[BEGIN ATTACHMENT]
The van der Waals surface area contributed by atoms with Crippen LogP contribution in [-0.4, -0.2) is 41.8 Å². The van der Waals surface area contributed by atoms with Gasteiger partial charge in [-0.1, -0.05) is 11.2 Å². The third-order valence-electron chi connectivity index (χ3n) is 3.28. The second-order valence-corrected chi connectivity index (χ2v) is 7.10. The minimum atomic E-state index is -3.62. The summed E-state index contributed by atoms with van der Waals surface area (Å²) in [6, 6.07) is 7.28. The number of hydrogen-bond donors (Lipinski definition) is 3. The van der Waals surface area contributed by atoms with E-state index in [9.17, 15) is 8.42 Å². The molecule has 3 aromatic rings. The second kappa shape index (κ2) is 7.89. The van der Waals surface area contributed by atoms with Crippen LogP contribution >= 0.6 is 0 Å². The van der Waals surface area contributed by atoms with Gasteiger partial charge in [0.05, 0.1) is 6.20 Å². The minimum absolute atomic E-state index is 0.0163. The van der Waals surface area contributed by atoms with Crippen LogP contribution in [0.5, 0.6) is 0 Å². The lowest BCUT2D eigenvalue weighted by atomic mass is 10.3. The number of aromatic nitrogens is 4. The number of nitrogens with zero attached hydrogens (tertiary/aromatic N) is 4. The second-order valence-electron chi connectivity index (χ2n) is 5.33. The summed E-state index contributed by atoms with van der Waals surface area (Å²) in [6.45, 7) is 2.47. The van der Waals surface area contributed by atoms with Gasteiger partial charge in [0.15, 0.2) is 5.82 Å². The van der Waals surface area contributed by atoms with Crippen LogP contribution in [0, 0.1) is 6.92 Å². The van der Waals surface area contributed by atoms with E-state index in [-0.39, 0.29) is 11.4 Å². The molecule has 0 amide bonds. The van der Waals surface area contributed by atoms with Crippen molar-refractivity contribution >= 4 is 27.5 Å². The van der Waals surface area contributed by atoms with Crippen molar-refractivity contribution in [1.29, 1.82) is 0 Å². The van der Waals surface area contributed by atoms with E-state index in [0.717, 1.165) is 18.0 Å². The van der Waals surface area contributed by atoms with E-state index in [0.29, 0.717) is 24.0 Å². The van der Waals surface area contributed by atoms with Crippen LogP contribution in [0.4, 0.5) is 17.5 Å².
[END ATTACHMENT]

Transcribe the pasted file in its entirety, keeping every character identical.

The van der Waals surface area contributed by atoms with Crippen LogP contribution in [-0.4, -0.2) is 41.8 Å². The van der Waals surface area contributed by atoms with Gasteiger partial charge in [-0.1, -0.05) is 11.2 Å². The third-order valence-electron chi connectivity index (χ3n) is 3.28. The second-order valence-corrected chi connectivity index (χ2v) is 7.10. The minimum atomic E-state index is -3.62. The summed E-state index contributed by atoms with van der Waals surface area (Å²) in [6, 6.07) is 7.28. The number of hydrogen-bond donors (Lipinski definition) is 3. The van der Waals surface area contributed by atoms with E-state index in [9.17, 15) is 8.42 Å². The molecule has 3 aromatic rings. The second kappa shape index (κ2) is 7.89. The van der Waals surface area contributed by atoms with Crippen LogP contribution >= 0.6 is 0 Å². The van der Waals surface area contributed by atoms with Gasteiger partial charge in [0.05, 0.1) is 6.20 Å². The minimum absolute atomic E-state index is 0.0163. The van der Waals surface area contributed by atoms with Crippen LogP contribution in [0.5, 0.6) is 0 Å². The lowest BCUT2D eigenvalue weighted by atomic mass is 10.3. The number of aromatic nitrogens is 4. The number of nitrogens with zero attached hydrogens (tertiary/aromatic N) is 4. The second-order valence-electron chi connectivity index (χ2n) is 5.33. The summed E-state index contributed by atoms with van der Waals surface area (Å²) in [6.45, 7) is 2.47. The van der Waals surface area contributed by atoms with Gasteiger partial charge in [0.15, 0.2) is 5.82 Å². The van der Waals surface area contributed by atoms with Crippen LogP contribution in [0, 0.1) is 6.92 Å². The van der Waals surface area contributed by atoms with E-state index in [-0.39, 0.29) is 11.4 Å². The molecule has 0 amide bonds. The van der Waals surface area contributed by atoms with Crippen molar-refractivity contribution >= 4 is 27.5 Å². The van der Waals surface area contributed by atoms with Crippen molar-refractivity contribution in [1.29, 1.82) is 0 Å². The van der Waals surface area contributed by atoms with E-state index in [0.717, 1.165) is 18.0 Å². The van der Waals surface area contributed by atoms with E-state index in [0.29, 0.717) is 24.0 Å². The van der Waals surface area contributed by atoms with Crippen LogP contribution in [0.4, 0.5) is 17.5 Å².